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    Phrasing is essential. If you say you are "predicting insider trading," your words could be more trouble than if you instead say, "detecting behaviors comparable with those of insider trading," the words no longer suggest that, at the end of the day, you are aware of insider trading, merely behaviors that line up well with what insider traders do. – Cort Ammon Oct 31 '15 at 10:21
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    @LorenPechtel: but insider traders don't know what patterns the OP can or can't detect with "sufficiently high confidence" to make a profit on. They aren't stupid enough to leave patterns the SEC can detect with sufficiently high confidence to investigate (or, if they are, they won't remain insider traders for long). But the whole fun of "big data" is that it's incredibly difficult for the person whom the data concerns, to know what you'll be able to deduce from it ;-) – Steve Jessop Oct 31 '15 at 12:52
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    @LorenPechtel: with different required levels of confidence to do anything with those people detected as potentially doing it. There are plenty of areas other than market trading where researchers have identified groups of people who are more likely than average to be committing a crime, but where the authorities can't or don't act despite being in principle able to gather (or being given) the same data. OP doesn't need definite insider traders for this hypothetical scheme, just a smallish group some of whom are at it. – Steve Jessop Nov 1 '15 at 2:26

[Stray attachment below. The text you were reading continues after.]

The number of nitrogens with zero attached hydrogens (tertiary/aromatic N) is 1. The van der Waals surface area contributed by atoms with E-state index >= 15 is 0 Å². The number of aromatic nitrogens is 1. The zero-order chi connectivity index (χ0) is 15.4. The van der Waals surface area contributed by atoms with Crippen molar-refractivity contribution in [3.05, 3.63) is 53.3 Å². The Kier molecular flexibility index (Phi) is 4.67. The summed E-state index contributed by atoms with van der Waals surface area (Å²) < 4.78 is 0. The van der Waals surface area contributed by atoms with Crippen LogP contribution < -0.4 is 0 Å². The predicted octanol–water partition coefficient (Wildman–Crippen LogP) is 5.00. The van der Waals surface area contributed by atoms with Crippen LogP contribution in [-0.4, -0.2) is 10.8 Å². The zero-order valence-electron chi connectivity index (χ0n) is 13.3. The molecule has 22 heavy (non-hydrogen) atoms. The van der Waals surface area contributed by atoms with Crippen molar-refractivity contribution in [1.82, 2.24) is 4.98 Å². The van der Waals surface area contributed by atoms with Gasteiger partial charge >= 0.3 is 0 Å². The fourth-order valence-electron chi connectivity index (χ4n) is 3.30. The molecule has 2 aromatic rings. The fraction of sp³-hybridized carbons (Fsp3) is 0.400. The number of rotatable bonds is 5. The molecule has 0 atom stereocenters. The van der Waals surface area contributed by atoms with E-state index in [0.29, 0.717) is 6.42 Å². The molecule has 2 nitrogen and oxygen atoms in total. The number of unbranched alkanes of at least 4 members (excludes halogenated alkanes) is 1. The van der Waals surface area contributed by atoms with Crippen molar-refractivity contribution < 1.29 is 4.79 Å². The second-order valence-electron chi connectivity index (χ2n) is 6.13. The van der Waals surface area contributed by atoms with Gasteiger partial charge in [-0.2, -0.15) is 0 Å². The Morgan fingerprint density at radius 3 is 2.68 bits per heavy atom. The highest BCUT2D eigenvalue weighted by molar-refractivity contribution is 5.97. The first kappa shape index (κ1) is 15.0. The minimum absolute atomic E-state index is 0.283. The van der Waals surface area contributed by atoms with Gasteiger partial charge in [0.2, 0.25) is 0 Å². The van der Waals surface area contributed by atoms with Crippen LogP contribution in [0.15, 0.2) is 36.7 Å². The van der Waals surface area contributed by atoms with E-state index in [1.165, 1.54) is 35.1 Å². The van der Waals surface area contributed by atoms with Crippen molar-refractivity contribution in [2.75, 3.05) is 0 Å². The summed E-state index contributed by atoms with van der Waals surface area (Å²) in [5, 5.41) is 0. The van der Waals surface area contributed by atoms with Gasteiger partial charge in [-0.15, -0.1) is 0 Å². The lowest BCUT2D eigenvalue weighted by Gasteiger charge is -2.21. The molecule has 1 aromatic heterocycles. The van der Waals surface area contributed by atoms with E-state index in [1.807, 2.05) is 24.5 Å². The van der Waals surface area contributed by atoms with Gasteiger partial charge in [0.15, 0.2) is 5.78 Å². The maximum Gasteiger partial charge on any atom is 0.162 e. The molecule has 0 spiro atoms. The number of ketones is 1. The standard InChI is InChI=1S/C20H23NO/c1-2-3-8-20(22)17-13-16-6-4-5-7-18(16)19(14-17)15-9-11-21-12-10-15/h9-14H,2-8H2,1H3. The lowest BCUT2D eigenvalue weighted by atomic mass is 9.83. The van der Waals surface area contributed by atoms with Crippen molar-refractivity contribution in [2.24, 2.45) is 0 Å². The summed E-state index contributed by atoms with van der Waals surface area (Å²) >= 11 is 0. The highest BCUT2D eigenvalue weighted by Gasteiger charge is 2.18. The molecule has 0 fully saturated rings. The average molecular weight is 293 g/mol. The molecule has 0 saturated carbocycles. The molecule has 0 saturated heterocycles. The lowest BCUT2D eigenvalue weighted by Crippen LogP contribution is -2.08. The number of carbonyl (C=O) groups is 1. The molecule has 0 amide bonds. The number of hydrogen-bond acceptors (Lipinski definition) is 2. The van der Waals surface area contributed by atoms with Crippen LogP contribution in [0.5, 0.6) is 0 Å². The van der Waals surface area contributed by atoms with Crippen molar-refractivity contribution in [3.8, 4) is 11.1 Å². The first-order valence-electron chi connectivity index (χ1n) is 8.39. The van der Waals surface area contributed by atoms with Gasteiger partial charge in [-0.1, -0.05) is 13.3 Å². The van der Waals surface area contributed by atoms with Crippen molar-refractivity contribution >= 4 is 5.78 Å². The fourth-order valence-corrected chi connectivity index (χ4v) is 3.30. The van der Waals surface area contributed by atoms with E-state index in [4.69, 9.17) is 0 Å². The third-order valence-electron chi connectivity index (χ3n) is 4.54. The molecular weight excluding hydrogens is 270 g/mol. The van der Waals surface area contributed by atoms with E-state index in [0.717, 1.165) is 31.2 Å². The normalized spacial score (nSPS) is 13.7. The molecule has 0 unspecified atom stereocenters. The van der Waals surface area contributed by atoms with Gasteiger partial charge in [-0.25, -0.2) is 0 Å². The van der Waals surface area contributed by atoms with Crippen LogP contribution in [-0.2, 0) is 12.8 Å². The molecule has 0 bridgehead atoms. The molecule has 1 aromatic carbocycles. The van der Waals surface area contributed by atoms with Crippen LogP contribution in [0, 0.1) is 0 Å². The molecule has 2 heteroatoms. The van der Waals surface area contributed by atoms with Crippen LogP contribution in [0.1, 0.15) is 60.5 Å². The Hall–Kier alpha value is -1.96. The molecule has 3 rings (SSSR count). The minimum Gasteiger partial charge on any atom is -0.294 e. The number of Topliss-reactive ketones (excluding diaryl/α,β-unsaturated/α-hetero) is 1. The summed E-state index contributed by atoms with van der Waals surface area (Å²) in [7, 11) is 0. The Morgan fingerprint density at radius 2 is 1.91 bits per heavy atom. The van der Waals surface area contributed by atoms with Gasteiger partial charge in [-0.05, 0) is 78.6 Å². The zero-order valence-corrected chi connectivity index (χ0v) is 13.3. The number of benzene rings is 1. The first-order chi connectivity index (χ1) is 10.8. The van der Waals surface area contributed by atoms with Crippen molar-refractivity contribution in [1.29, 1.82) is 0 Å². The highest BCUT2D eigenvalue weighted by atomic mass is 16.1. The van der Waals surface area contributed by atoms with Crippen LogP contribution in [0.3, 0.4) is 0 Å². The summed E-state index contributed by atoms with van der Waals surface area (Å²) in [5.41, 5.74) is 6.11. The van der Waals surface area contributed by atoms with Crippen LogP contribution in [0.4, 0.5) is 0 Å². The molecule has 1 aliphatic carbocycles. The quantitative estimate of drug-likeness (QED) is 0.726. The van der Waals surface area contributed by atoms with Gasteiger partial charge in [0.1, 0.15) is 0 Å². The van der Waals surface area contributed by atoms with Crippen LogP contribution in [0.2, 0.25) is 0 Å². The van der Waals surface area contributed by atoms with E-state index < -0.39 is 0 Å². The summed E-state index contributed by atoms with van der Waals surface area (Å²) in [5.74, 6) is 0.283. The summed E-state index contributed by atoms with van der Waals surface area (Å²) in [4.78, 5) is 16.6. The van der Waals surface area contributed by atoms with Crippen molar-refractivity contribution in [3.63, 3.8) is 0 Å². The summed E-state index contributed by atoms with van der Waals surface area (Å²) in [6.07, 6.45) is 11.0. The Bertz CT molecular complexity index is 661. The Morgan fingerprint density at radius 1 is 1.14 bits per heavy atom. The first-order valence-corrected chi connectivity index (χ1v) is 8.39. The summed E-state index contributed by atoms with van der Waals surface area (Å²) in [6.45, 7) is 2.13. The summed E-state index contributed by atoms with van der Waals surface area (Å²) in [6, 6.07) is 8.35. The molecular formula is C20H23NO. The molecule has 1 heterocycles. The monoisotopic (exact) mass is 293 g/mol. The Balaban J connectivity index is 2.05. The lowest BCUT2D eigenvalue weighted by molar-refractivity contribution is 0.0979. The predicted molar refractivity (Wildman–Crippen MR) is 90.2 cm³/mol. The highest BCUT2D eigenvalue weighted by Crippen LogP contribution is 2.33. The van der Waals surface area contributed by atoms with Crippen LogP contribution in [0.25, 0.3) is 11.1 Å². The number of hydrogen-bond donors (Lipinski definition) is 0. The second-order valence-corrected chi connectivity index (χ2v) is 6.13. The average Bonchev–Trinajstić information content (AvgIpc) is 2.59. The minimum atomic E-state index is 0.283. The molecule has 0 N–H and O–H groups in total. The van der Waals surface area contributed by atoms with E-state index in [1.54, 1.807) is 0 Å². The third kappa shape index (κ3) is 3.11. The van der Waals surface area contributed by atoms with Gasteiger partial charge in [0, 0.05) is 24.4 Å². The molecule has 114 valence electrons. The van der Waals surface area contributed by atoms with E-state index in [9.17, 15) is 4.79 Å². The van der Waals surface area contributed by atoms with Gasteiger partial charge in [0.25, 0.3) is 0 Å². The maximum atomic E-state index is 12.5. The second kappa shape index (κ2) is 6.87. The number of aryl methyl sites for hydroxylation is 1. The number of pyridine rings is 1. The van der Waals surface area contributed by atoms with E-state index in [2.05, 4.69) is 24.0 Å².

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Nothing at all wrong about that. Be careful that especially before big news, it's rather common that there are huge swings because (a) the market makers pull/widen their quotes, (b) others already do what you are describing and (c) other actors try to exploit the situation by moving the market in one direction chosen at random and taking the profit before the actual news hits, so it doesn't even matter to them which side they bet.

If you spot your pattern you can't know for certain if the cause is actual insider trading or (c) amplified by (b). You don't know, so you take an educated guess and make a bet. That's trading, not insider trading.

Edit: It would possibly be a slightly different case if you could write software that identifies insider trades with a 100% guarantee, which nobody else has been able to do so far. In that case sell it to market regulations or the DOJ for a few millions and retire early and risk free.

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I think the question hangs on "am I insider trading", because the answer depends on who you ask. To a human jury of your peers, the answer is probably "no". You could make a strong case that mimicry is not the same as insider-trading. But to any program that detects insider trading, including your own, the answer would obviously be "yes" because that is essentially what you are trying to do. Mimic insider trading.

And I can foresee this going horribly wrong...

Any programmer worth their salt will make sure to blacklist themselves from insider-trading-detection, else you will create a positive-feedback loop of faux-insider-trading. But unfortunately you cannot blacklist other mimics - after all they look and act just like the real thing. Then a human on any of those bot's lists of insider-traders could control all the bots in a very predictable way.